Thanks to all of you for your posts, Chris, I have a very similar situation as yours just with out the full time children. Sadly there seems to be a huge community of those of us, I guess that this is the first step in getting help for ourselves.

    I will keep reading, make sure that I remember that I did not cause it, I can’t control it nor can I cure it. I want to thank all of you for your words, we are all not alone.

  27. Amy says:

    I can relate to much of what was said in this podcast. I have lived with Alcoholism my entire life. Al-Anon has brought me hope and choices. I don’t have to be affected my someone else’s drinking unless I choose to do so. I am very glad to have found Al-Anon before I start a family. I was terrified to treat my husband or children like I was treated. I am breaking the cycle, with the help of other members and my higher power. Serenity is slowly making a place in my life and I will keep coming back! Thank you!
    Amy

  28. chris says:

    I clearly am not as enlightened as the rest of you. I guess I am jealous. I have read CoDependent No More and even got separated for a few months. It feels so borderline for me, my husband is not someone who gets drunk everynite but needs to drink every nite. There are also these God awful nights of bingeing. That is what I cant stand. Our children see it and it’s only a matter of time when its one of them. I love him so much and when we are good we are great! But when its bad I just wanna call it quits. But then what..watch my kids suffer because we are apart and they don’t understand.

  29. audrey says:

    where i live there is no Al-Anon close by but i think i really could use it. i finally divorced my alcoholic husband after 3 years. i thought it might make him “straighten up”. now i feel this enormous guilt that has driven me into a deep depression. he is now homeless, still drinking and recently earned his 3rd dui in texas. (probably headed to prison for awhile). he was so successful and handsome when i met him. i am grieving so much and i just dont know where to go from here.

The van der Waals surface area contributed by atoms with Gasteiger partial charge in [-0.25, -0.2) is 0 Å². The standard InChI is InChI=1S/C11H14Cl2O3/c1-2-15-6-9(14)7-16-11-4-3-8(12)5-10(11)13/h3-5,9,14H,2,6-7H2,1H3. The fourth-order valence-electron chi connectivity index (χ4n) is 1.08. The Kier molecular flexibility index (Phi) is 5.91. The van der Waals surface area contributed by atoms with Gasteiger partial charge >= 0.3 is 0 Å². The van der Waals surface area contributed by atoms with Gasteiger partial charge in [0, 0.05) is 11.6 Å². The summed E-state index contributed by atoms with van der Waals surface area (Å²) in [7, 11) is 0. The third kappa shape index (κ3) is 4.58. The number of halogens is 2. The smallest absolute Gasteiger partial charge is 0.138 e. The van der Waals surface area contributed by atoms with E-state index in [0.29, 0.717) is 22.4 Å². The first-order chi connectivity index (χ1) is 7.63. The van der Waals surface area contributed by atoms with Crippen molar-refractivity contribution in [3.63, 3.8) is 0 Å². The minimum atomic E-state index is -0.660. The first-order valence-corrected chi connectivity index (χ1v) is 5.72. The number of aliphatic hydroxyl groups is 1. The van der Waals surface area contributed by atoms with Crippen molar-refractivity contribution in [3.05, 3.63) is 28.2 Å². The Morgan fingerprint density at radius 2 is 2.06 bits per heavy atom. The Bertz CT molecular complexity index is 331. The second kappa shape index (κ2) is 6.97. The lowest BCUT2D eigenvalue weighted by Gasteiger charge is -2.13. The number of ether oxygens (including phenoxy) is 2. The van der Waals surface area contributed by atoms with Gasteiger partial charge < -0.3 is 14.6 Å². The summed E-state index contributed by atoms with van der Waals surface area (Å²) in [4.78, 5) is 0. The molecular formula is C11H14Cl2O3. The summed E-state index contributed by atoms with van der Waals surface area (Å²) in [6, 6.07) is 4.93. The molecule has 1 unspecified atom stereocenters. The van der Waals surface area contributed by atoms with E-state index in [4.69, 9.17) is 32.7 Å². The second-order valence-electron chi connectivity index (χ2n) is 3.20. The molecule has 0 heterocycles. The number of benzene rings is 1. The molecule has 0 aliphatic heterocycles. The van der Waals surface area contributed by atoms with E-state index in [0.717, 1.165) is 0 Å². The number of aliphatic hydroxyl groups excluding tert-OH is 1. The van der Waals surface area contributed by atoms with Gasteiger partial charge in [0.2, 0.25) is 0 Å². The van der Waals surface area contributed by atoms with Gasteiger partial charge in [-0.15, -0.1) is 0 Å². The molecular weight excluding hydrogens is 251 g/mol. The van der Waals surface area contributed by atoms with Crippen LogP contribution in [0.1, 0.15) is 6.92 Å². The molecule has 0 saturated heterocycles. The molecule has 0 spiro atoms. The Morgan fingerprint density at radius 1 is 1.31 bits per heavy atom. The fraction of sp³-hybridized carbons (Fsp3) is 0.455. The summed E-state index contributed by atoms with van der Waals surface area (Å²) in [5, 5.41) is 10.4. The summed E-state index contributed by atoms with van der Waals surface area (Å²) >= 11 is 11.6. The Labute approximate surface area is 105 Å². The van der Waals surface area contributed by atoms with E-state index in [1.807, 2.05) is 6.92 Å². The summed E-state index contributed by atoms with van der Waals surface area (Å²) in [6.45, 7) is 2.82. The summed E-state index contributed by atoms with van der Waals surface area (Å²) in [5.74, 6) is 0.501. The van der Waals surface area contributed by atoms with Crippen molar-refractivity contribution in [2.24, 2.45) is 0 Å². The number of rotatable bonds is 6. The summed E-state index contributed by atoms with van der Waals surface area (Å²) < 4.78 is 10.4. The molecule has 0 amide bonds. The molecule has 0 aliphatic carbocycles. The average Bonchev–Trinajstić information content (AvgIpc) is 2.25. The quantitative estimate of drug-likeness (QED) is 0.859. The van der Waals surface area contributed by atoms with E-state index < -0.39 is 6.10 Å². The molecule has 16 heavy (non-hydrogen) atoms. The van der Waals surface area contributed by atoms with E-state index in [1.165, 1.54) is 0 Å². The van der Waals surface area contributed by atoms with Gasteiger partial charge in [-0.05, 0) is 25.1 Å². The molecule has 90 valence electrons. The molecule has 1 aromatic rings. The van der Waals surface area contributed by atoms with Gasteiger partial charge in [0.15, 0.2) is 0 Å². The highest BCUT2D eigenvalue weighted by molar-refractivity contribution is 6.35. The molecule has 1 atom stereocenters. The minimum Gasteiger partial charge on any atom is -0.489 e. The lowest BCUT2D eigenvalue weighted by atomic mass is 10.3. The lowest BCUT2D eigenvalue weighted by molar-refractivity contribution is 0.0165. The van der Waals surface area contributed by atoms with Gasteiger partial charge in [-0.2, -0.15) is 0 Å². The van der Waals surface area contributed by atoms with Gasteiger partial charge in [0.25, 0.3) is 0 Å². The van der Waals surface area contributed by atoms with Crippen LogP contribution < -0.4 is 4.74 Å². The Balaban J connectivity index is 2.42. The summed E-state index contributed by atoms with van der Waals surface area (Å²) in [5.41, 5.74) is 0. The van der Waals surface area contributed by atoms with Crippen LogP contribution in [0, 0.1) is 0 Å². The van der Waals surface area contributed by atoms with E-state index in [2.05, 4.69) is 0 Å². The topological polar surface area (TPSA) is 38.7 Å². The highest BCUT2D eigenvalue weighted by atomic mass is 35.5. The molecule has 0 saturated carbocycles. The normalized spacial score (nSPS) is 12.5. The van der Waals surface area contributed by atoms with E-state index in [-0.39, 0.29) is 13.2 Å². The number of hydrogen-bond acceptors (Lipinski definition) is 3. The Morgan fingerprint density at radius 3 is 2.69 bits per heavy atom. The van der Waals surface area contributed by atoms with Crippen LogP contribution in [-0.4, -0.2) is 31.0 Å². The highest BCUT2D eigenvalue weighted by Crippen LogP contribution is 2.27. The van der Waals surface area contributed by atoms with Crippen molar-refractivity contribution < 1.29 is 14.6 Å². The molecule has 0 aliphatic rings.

30. H.S says:

    I finally found the courage to admit to my father about my husband’s drinking. This came under the banner of courage to “change the things that can be changed, and the wisdom to know the difference”. I cannot control my husband’s drinking, and even now I have problems accepting that he is an alcoholic, because he has periods of sobriety even though his binges cause huge problems for me. I could choose not to let the secret fester any longer, and I did. Of course I have no control over where this will take me, but I will try to let my Higher Power take care of that. I can honestly say that I feel a bit of weight lift off my shoulders tonight, and I want to thank all of you and Al-Anon for enabling this to happen. When I get home, I will try and go to my regular meeting as soon as possible and do my first formal sharing, in order to be of service to others.

  31. sandladyvb says:

    I had to accept that the drinkers in my life were alcoholic. It doesn’t mean that I have to “like it.” I had to get out of denial by admitting to myself that their drinking was causing me problems. It is not hopeless. Alcoholism can be arrested but it cannot be cured. If an adult relative or friend had diabetes, they would need to take care of themselves instead of thinking everyone else is responsible for their condition.